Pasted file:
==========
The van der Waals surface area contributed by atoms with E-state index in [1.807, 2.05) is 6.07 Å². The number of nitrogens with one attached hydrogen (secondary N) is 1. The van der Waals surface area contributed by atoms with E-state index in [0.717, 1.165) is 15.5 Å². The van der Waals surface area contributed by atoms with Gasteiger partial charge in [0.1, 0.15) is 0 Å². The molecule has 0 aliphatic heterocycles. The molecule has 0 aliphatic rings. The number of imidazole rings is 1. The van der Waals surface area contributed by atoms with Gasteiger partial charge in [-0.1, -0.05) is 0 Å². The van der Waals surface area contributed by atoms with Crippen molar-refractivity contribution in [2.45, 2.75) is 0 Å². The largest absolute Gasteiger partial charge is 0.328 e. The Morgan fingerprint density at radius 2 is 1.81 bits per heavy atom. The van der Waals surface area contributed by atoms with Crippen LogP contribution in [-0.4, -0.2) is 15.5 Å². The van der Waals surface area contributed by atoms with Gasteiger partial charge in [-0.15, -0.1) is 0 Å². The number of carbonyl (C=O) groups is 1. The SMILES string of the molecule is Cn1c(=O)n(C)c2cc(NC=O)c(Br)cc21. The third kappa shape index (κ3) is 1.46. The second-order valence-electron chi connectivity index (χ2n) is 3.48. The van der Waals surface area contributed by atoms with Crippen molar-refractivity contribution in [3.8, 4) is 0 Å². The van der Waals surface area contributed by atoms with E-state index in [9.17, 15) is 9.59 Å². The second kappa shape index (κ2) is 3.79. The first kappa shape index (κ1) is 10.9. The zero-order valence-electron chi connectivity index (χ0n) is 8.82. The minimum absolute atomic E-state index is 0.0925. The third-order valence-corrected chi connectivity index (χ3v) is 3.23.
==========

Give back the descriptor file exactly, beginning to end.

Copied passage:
The van der Waals surface area contributed by atoms with E-state index in [1.807, 2.05) is 6.07 Å². The number of nitrogens with one attached hydrogen (secondary N) is 1. The van der Waals surface area contributed by atoms with E-state index in [0.717, 1.165) is 15.5 Å². The van der Waals surface area contributed by atoms with Gasteiger partial charge in [0.1, 0.15) is 0 Å². The molecule has 0 aliphatic heterocycles. The molecule has 0 aliphatic rings. The number of imidazole rings is 1. The van der Waals surface area contributed by atoms with Gasteiger partial charge in [-0.1, -0.05) is 0 Å². The van der Waals surface area contributed by atoms with Crippen molar-refractivity contribution in [2.45, 2.75) is 0 Å². The largest absolute Gasteiger partial charge is 0.328 e. The Morgan fingerprint density at radius 2 is 1.81 bits per heavy atom. The van der Waals surface area contributed by atoms with Crippen LogP contribution in [-0.4, -0.2) is 15.5 Å². The van der Waals surface area contributed by atoms with Gasteiger partial charge in [-0.15, -0.1) is 0 Å². The number of carbonyl (C=O) groups is 1. The SMILES string of the molecule is Cn1c(=O)n(C)c2cc(NC=O)c(Br)cc21. The third kappa shape index (κ3) is 1.46. The second-order valence-electron chi connectivity index (χ2n) is 3.48. The van der Waals surface area contributed by atoms with Crippen molar-refractivity contribution in [3.8, 4) is 0 Å². The van der Waals surface area contributed by atoms with E-state index in [9.17, 15) is 9.59 Å². The second kappa shape index (κ2) is 3.79. The first kappa shape index (κ1) is 10.9. The zero-order valence-electron chi connectivity index (χ0n) is 8.82. The minimum absolute atomic E-state index is 0.0925. The third-order valence-corrected chi connectivity index (χ3v) is 3.23.